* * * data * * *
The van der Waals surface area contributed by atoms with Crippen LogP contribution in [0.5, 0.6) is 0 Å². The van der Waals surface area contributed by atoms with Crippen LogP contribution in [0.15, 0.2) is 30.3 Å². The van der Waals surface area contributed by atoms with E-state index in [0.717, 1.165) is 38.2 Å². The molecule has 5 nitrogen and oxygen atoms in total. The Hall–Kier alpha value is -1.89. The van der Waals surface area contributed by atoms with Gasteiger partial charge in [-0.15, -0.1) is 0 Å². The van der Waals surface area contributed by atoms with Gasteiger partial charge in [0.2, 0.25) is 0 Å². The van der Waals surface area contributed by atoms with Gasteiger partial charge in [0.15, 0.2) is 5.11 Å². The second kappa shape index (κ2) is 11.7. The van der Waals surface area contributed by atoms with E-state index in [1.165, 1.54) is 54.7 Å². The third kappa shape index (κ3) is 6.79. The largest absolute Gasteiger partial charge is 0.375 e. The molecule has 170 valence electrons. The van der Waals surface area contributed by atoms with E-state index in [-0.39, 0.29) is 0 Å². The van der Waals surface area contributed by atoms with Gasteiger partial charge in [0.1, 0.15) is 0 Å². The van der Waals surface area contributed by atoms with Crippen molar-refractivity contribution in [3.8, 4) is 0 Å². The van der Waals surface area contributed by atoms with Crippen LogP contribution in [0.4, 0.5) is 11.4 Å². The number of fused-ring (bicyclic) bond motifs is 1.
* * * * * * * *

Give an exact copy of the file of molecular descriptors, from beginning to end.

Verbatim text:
The van der Waals surface area contributed by atoms with Crippen LogP contribution in [0.5, 0.6) is 0 Å². The van der Waals surface area contributed by atoms with Crippen LogP contribution in [0.15, 0.2) is 30.3 Å². The van der Waals surface area contributed by atoms with E-state index in [0.717, 1.165) is 38.2 Å². The molecule has 5 nitrogen and oxygen atoms in total. The Hall–Kier alpha value is -1.89. The van der Waals surface area contributed by atoms with Gasteiger partial charge in [-0.15, -0.1) is 0 Å². The van der Waals surface area contributed by atoms with Gasteiger partial charge in [0.2, 0.25) is 0 Å². The van der Waals surface area contributed by atoms with Gasteiger partial charge in [0.15, 0.2) is 5.11 Å². The second kappa shape index (κ2) is 11.7. The van der Waals surface area contributed by atoms with E-state index in [1.165, 1.54) is 54.7 Å². The third kappa shape index (κ3) is 6.79. The largest absolute Gasteiger partial charge is 0.375 e. The molecule has 170 valence electrons. The van der Waals surface area contributed by atoms with E-state index in [-0.39, 0.29) is 0 Å². The van der Waals surface area contributed by atoms with Gasteiger partial charge in [0.1, 0.15) is 0 Å². The van der Waals surface area contributed by atoms with Crippen molar-refractivity contribution in [3.8, 4) is 0 Å². The van der Waals surface area contributed by atoms with Crippen LogP contribution in [0.4, 0.5) is 11.4 Å². The number of fused-ring (bicyclic) bond motifs is 1.